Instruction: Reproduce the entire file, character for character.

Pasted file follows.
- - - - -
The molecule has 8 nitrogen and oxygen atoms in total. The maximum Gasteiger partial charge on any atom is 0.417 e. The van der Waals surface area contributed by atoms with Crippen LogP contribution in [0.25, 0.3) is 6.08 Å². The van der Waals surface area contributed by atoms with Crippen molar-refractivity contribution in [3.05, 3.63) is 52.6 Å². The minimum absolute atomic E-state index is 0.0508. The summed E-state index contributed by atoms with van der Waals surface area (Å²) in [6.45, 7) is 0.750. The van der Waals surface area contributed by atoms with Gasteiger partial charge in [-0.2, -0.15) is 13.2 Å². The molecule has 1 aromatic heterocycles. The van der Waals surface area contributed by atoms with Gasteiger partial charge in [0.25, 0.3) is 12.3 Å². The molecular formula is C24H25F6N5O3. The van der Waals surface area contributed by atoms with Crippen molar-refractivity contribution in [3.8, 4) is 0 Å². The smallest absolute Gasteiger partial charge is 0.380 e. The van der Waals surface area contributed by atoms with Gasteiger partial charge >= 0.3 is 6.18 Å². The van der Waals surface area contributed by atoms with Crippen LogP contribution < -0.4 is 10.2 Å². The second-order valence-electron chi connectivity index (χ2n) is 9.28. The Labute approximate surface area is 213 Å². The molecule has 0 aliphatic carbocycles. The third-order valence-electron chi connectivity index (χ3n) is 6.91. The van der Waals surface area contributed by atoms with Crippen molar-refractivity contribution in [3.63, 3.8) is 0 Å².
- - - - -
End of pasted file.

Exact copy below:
The molecule has 8 nitrogen and oxygen atoms in total. The maximum Gasteiger partial charge on any atom is 0.417 e. The van der Waals surface area contributed by atoms with Crippen LogP contribution in [0.25, 0.3) is 6.08 Å². The van der Waals surface area contributed by atoms with Crippen molar-refractivity contribution in [3.05, 3.63) is 52.6 Å². The minimum absolute atomic E-state index is 0.0508. The summed E-state index contributed by atoms with van der Waals surface area (Å²) in [6.45, 7) is 0.750. The van der Waals surface area contributed by atoms with Gasteiger partial charge in [-0.2, -0.15) is 13.2 Å². The molecule has 1 aromatic heterocycles. The van der Waals surface area contributed by atoms with Gasteiger partial charge in [0.25, 0.3) is 12.3 Å². The molecular formula is C24H25F6N5O3. The van der Waals surface area contributed by atoms with Crippen molar-refractivity contribution in [3.8, 4) is 0 Å². The smallest absolute Gasteiger partial charge is 0.380 e. The van der Waals surface area contributed by atoms with Gasteiger partial charge >= 0.3 is 6.18 Å². The van der Waals surface area contributed by atoms with Crippen LogP contribution < -0.4 is 10.2 Å². The second-order valence-electron chi connectivity index (χ2n) is 9.28. The Labute approximate surface area is 213 Å². The molecule has 0 aliphatic carbocycles. The third-order valence-electron chi connectivity index (χ3n) is 6.91. The van der Waals surface area contributed by atoms with Crippen molar-refractivity contribution in [3.63, 3.8) is 0 Å².